Wednesday, August 13, 2014

Lincoln Cathedral

Yesterday I visited the splendid Cathedral of the Blessed Virgin Mary in Lincoln - the building has itself Anglo-Saxon roots - this site was chosen because it was far from the areas subject to Viking plunders, but was mainly remodeled under the Normans and in 1092 the first Cathedral was built, in the same style of the near Castle. In 1141, under Alexander the Magnificent (Bishop of Lincoln) the Cathedral was again remodeled gaining a more Gothic aspect. In 1185 an earthquake caused major damage to the Cathedral and St. Hugh, whose shrine was (and is still partly) in the Cathedral mainly reconstructed it under a different sort of Gothic style - where flying buttresses and pointed arches made it possible to have large stained glass windows. Here the Magna Charta was also sealed and the Cathedral which became legend has been the tallest building for more than 300 years! Here, I attended Choral Evensong and had a great spiritual experience. The Verger, John Campbell also kindly offered to show me the vestry, where I saw some splendid copes and the first mitre to be worn in England after the Reformation! I hope you will enjoy my pictures, in which I hope you will feel some of the holiness I felt.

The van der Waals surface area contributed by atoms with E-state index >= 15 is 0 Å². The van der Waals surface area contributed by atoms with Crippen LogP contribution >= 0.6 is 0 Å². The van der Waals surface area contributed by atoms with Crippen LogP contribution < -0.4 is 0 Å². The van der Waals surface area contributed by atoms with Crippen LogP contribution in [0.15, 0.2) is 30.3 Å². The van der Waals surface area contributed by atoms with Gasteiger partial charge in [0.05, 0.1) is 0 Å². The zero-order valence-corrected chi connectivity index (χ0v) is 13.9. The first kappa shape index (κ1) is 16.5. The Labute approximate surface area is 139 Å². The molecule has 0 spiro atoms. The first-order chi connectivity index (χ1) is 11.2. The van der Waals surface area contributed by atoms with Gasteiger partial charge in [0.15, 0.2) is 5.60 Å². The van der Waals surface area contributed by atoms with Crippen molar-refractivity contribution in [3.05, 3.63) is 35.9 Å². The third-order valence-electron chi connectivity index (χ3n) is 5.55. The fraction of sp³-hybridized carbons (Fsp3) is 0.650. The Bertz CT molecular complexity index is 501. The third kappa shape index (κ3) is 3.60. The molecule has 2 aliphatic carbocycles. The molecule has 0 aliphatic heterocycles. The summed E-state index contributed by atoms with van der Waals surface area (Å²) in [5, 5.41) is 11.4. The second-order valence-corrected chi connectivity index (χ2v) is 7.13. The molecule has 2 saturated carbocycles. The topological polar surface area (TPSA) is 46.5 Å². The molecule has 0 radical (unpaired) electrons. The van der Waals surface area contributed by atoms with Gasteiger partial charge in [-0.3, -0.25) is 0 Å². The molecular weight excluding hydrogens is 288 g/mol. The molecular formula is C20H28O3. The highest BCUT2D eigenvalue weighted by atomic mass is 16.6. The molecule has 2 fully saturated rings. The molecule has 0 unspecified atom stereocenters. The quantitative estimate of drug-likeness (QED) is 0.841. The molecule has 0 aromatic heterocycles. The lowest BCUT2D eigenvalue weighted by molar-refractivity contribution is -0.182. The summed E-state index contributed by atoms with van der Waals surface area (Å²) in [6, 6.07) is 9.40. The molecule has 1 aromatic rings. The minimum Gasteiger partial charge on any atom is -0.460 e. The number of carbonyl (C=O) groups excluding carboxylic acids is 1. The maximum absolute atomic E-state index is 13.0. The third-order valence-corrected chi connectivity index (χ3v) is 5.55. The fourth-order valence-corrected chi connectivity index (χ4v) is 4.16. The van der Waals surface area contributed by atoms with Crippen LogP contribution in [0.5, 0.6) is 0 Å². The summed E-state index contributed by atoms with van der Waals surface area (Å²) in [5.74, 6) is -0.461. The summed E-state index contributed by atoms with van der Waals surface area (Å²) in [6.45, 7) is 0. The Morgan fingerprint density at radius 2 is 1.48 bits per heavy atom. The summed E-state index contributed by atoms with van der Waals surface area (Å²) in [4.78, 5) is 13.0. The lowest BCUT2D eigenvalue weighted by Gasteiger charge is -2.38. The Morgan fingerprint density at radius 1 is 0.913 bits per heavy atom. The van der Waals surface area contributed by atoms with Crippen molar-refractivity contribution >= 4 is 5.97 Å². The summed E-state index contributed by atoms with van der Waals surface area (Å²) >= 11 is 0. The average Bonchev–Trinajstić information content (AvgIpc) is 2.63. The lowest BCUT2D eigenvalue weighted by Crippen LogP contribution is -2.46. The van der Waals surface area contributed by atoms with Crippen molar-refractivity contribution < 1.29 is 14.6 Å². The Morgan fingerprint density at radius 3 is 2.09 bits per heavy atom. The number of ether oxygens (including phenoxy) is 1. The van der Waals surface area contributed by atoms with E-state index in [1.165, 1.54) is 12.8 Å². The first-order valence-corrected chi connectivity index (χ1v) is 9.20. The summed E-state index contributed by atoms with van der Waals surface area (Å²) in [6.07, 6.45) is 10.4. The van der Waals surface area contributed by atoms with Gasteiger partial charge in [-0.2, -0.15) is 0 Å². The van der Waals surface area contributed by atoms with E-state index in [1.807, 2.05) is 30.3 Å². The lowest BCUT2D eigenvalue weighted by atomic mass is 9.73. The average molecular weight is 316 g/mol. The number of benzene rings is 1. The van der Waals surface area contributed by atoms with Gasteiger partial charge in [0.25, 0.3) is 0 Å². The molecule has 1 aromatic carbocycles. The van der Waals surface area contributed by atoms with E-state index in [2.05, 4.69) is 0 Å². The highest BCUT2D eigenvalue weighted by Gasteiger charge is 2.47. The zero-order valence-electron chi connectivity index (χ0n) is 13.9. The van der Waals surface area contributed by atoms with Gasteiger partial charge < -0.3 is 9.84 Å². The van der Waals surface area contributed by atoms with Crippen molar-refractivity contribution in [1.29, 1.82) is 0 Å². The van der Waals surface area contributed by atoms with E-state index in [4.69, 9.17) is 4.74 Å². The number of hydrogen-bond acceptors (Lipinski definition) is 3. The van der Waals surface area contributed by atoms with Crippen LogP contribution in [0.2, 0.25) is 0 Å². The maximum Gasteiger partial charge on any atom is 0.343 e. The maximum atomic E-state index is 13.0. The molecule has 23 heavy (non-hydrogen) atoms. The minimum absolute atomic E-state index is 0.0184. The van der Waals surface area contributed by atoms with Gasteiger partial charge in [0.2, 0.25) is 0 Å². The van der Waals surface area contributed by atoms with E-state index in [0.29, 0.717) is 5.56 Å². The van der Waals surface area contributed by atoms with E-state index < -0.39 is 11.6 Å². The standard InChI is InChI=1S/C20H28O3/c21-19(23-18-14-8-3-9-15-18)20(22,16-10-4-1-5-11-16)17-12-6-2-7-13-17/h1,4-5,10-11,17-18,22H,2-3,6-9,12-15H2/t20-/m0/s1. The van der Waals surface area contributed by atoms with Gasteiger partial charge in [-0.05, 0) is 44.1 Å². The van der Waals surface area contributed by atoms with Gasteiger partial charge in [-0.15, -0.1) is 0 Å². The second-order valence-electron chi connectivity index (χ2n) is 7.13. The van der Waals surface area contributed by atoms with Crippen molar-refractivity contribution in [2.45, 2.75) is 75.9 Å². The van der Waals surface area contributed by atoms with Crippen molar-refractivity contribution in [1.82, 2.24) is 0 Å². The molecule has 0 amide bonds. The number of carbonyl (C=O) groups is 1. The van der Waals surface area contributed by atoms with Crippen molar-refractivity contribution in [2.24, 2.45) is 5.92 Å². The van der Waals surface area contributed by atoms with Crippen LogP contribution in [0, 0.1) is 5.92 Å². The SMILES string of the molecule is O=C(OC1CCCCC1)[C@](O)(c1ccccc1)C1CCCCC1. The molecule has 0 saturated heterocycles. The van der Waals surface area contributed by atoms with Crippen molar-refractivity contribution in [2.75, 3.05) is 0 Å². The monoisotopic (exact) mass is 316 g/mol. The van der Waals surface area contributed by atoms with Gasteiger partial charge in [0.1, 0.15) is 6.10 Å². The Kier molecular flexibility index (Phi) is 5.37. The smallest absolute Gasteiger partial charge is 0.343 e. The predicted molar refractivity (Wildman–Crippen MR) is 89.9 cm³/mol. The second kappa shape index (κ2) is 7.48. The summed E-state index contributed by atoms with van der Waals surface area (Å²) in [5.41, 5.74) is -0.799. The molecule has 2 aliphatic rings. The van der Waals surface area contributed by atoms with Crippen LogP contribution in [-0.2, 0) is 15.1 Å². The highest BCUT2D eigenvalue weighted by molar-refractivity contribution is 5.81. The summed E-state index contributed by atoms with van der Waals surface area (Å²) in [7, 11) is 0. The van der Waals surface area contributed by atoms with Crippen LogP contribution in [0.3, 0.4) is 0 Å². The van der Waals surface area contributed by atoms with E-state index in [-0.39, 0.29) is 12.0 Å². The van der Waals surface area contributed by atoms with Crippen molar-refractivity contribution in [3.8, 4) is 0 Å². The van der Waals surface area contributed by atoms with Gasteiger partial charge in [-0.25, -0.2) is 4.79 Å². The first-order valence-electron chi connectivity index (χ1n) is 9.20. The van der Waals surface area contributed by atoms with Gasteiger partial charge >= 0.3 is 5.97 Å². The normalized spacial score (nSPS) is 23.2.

Swans are St. Hugh's symbol.

 The first mitre to be used in England after the Reformation!

 William Morris!

 The Cathedral Imp! Read its story here: "There are several versions of the story however all of them share the same basic plot: Satan sent the imp to Lincoln Cathedral to cause trouble. The imp carried out his orders, and began destroying the Angel Choir. When an angel appeared to prevent him causing further mayhem, the imp jumped up onto the pillar and threw rocks at the angel. In order to put a stop to his mischievousness, the angel turned the little imp to stone.Some versions of the imp story date to the 14th century and are contemporary with the construction of the Angel Choir. The presence of the imp in the Cathedral acts as a moral symbol and is a constant reminder that ultimately good will triumph over evil."
From the Cathedral's website.

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